Ensis: Aint that the pot calling the kettle black. What a joke. You arbitrariliy decide what's right and wrong and you arbitrarily decide who's good and bad. You arbitrarily decide what to tolerate and to shun. And anybody who shuns what you tolerate, you shun.
What a joke.
Unordained: Shunning you would require less effort than this, but you asked to understand.
I've offered reasons, without resorting to magic, to explain the reasoning behind the position. There are real-world consequences to having a society that limits freedoms unnecessarily, in terms of cohesion and efficiency. If this were a free-market question, we'd be discussing competition, the equivalent of gays (and other minority groups, depending on the situation) seceding from the union every time you limit them. It's harder to switch (and split) countries than it is to switch cell phone carriers (though maybe not by much), so instead of a well-lubricated self-correcting system, we already have friction and stress. I'm saying you're adding to that. I'm not normally one to call economic and social sciences "real science", but this stuff is testable. It's real. It's tangible. It's not arbitrary. And it's not funny.
You've failed to show any real-world consequences. I think Uncle Midriff's questions are fair, and still give you an opening to advance your position. I also started a separate comment thread for compromises, which you agreed to offer.
Ensis: Semantics (shunning vs merely labeling me a bigot) aside, it's is still rooted in arbitrary value judgements. I'm genuinely hoping that your moral system is more than that. Is it?
Is there any real difference between a moral system that is rooted in a biblical fantasy and a moral system that is rooted in trendy ideas?
Unordained: See my other response about trendiness, but again, morality is beside the point, this is about government. It wouldn't matter if any given moral system were absolute, unchanging, and measurably well-defined. You still have to deal with a pluralistic government overseeing the interactions of people who disagree at least on the finer details of morality.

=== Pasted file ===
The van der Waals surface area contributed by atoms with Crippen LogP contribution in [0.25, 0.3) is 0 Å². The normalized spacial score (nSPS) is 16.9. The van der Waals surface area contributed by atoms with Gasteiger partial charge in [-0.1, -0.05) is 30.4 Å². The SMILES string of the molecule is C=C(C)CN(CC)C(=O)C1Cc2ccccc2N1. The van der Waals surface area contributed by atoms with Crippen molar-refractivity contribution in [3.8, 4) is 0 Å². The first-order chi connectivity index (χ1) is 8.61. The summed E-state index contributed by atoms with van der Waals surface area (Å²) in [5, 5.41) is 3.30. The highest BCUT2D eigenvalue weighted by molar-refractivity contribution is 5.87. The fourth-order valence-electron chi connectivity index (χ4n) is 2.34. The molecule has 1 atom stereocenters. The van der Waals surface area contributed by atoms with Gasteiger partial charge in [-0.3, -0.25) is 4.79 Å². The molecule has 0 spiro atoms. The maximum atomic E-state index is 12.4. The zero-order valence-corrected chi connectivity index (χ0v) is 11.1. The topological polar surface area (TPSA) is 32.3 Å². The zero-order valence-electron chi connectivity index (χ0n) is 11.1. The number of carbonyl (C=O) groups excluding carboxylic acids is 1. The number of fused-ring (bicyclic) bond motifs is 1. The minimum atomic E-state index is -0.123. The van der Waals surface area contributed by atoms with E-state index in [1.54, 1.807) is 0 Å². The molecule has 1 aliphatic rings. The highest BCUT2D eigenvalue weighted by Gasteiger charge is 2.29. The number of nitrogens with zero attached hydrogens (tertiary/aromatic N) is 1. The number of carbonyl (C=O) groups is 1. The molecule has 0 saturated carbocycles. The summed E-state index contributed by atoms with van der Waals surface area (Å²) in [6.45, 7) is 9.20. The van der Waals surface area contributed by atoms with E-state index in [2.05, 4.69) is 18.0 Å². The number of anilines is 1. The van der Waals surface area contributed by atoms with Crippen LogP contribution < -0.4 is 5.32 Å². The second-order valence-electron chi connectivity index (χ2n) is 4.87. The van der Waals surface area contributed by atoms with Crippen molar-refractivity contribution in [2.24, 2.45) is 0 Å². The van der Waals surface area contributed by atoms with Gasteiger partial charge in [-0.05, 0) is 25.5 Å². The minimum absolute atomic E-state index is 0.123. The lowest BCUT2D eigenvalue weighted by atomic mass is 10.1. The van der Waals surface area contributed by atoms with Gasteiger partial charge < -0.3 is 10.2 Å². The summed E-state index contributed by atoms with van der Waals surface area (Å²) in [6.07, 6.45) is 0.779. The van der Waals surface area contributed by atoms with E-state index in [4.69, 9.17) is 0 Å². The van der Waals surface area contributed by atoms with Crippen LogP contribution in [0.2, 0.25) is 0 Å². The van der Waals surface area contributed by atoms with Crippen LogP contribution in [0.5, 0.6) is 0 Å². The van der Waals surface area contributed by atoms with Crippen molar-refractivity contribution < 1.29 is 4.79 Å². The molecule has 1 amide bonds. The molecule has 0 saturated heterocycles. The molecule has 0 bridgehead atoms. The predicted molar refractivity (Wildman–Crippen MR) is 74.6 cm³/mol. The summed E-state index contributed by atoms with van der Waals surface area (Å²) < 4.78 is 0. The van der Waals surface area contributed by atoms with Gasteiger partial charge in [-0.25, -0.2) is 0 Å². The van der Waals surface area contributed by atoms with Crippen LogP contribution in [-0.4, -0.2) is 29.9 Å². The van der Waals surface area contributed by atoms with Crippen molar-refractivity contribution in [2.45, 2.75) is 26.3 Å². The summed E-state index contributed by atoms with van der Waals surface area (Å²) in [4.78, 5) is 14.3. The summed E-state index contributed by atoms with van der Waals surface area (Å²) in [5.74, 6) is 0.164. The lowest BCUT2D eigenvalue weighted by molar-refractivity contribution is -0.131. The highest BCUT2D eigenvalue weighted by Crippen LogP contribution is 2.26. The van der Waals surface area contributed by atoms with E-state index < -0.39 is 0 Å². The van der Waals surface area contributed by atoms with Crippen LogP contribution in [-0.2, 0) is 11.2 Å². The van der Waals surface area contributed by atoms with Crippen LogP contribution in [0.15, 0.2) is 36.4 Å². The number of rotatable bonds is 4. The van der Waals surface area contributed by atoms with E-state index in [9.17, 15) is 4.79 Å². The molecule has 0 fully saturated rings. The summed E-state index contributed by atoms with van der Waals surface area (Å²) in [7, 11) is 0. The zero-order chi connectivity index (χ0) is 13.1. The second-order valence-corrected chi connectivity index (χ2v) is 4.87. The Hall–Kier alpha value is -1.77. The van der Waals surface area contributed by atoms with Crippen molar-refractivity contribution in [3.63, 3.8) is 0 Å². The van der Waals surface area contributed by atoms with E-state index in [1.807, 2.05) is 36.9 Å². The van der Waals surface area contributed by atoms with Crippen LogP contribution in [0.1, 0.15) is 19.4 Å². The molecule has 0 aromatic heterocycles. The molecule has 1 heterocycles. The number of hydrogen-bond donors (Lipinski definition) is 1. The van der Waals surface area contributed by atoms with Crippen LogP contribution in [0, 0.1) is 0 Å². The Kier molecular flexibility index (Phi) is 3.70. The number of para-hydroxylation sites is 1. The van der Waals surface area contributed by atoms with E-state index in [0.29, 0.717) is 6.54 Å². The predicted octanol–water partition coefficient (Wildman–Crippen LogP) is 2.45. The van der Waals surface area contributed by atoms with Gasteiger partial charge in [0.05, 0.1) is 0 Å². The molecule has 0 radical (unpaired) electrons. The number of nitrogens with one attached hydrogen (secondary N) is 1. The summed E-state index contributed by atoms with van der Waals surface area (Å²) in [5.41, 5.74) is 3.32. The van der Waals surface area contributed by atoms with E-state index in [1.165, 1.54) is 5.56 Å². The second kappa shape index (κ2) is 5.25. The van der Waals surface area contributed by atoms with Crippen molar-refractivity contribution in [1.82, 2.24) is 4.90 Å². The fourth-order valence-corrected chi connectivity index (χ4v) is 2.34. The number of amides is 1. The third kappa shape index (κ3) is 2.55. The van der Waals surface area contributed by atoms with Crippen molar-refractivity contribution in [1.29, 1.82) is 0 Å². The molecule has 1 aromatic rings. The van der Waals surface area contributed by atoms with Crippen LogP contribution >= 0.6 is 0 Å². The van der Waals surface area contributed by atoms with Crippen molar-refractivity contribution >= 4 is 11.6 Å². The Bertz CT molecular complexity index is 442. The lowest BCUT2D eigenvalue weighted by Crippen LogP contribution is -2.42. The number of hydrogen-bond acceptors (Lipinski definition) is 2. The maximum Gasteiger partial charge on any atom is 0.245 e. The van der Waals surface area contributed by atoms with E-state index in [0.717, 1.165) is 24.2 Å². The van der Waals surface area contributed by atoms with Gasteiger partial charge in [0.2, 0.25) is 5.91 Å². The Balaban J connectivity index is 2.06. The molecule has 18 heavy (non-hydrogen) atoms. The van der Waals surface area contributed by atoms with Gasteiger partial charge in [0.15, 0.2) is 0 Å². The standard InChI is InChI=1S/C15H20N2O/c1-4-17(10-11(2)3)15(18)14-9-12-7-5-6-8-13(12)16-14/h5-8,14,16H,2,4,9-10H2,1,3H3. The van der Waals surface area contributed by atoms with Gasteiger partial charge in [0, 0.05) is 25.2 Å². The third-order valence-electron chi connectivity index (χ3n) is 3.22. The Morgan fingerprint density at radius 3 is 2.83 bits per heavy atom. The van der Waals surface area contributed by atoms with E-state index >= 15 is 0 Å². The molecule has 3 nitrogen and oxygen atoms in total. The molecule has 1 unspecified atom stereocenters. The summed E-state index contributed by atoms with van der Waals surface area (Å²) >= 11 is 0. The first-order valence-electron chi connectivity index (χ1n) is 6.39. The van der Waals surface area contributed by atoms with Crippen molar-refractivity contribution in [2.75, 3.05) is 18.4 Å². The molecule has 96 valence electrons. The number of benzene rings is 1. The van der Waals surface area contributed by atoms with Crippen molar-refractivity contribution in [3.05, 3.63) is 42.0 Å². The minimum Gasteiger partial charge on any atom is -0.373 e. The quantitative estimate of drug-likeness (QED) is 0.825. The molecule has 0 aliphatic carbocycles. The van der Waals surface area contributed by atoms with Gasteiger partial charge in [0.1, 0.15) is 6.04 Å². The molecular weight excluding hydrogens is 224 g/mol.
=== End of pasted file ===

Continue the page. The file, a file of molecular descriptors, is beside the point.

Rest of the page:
Because you won't stop bringing morality into this, I'll lay out why I find it irrelevant. User the word as referring to what an individual considers acceptable behavior on his own part, regardless of the world around him. It's what he could do and still live with himself, without guilt and shame. I don't have a word for the inverse, what he could accept being done unto him, so I'll go with needs. And then there are the freedoms he wants, thing he would do to himself or others, given the choice, to enhance his own life. I think we're approaching a concept of government concerned mainly with allowing people as many freedoms as it can without violating other's needs. There will always be someone out there who feels hurt every tine a note of jazz music is played anywhere, even out of earshot -- and it's hard on us to tell him he's just being oversensitive, that his demands are unrealistic, and hurtful to others, because it's entirely likely, as with you, that he's not joking. But I, for one, would rather start by talking him down from his crazy tree. This isn't about morals, you see? It's about negotiating needs and wants. The anti-jazz guy's morals aren't a part of the government equation. They come in to play when he's granted freedoms that he doesn't feel right taking advantage of.
Ensis: Remember what you said here. I plan to use it against you in whatever other thread it is germane.
Unordained: Smack? I thought we couldn't go any lower. I wouldn't blame the lurkers for unsubscribing at this point. Or any other.
I haven't until now even brought up that you yourself stated, in the previous public thread: "That's not in line with our theology. It's not our job to save this country." How you reconcile that with the next statement: "Vote your conscience? Fine." is anybody's guess, because it sure looks to me like you were admitting that your religion does not require you to push your morals on everyone else, yet ... you do anyway, in the name of your religion? And you want to argue vociferously in favor of doing so? Please illuminate.